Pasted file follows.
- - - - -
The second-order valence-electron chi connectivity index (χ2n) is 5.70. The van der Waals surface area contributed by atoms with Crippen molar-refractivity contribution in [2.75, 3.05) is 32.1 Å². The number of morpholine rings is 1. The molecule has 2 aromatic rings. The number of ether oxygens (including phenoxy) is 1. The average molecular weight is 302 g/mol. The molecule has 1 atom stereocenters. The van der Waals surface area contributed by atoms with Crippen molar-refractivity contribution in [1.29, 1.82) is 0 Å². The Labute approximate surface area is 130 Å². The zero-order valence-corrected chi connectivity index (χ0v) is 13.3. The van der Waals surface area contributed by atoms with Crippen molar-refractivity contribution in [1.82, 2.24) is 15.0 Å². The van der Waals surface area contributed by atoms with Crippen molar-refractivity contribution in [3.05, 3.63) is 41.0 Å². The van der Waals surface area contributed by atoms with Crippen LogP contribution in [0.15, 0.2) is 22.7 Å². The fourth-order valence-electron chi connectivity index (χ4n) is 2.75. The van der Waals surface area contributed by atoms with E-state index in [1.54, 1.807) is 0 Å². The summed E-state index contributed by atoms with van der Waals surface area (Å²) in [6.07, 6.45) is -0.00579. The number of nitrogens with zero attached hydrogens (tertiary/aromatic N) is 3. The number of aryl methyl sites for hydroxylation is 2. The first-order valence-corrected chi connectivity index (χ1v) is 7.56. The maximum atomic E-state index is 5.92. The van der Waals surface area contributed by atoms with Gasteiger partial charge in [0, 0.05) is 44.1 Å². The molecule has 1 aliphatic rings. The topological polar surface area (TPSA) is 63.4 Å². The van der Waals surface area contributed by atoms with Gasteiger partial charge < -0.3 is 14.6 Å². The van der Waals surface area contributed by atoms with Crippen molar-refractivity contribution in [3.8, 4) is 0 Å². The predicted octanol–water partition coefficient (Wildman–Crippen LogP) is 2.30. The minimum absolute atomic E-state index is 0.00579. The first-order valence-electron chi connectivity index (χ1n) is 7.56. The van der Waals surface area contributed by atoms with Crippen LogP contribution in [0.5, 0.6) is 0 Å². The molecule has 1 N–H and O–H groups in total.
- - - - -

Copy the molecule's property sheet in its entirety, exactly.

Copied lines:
The second-order valence-electron chi connectivity index (χ2n) is 5.70. The van der Waals surface area contributed by atoms with Crippen molar-refractivity contribution in [2.75, 3.05) is 32.1 Å². The number of morpholine rings is 1. The molecule has 2 aromatic rings. The number of ether oxygens (including phenoxy) is 1. The average molecular weight is 302 g/mol. The molecule has 1 atom stereocenters. The van der Waals surface area contributed by atoms with Crippen molar-refractivity contribution in [1.29, 1.82) is 0 Å². The Labute approximate surface area is 130 Å². The zero-order valence-corrected chi connectivity index (χ0v) is 13.3. The van der Waals surface area contributed by atoms with Crippen molar-refractivity contribution in [1.82, 2.24) is 15.0 Å². The van der Waals surface area contributed by atoms with Crippen molar-refractivity contribution in [3.05, 3.63) is 41.0 Å². The van der Waals surface area contributed by atoms with Crippen LogP contribution in [0.15, 0.2) is 22.7 Å². The fourth-order valence-electron chi connectivity index (χ4n) is 2.75. The van der Waals surface area contributed by atoms with E-state index in [1.54, 1.807) is 0 Å². The summed E-state index contributed by atoms with van der Waals surface area (Å²) in [6.07, 6.45) is -0.00579. The number of nitrogens with zero attached hydrogens (tertiary/aromatic N) is 3. The number of aryl methyl sites for hydroxylation is 2. The first-order valence-corrected chi connectivity index (χ1v) is 7.56. The maximum atomic E-state index is 5.92. The van der Waals surface area contributed by atoms with Gasteiger partial charge in [0, 0.05) is 44.1 Å². The molecule has 1 aliphatic rings. The topological polar surface area (TPSA) is 63.4 Å². The van der Waals surface area contributed by atoms with Gasteiger partial charge < -0.3 is 14.6 Å². The van der Waals surface area contributed by atoms with Crippen molar-refractivity contribution in [3.8, 4) is 0 Å². The predicted octanol–water partition coefficient (Wildman–Crippen LogP) is 2.30. The minimum absolute atomic E-state index is 0.00579. The first-order valence-electron chi connectivity index (χ1n) is 7.56. The van der Waals surface area contributed by atoms with Crippen LogP contribution in [0.5, 0.6) is 0 Å². The molecule has 1 N–H and O–H groups in total.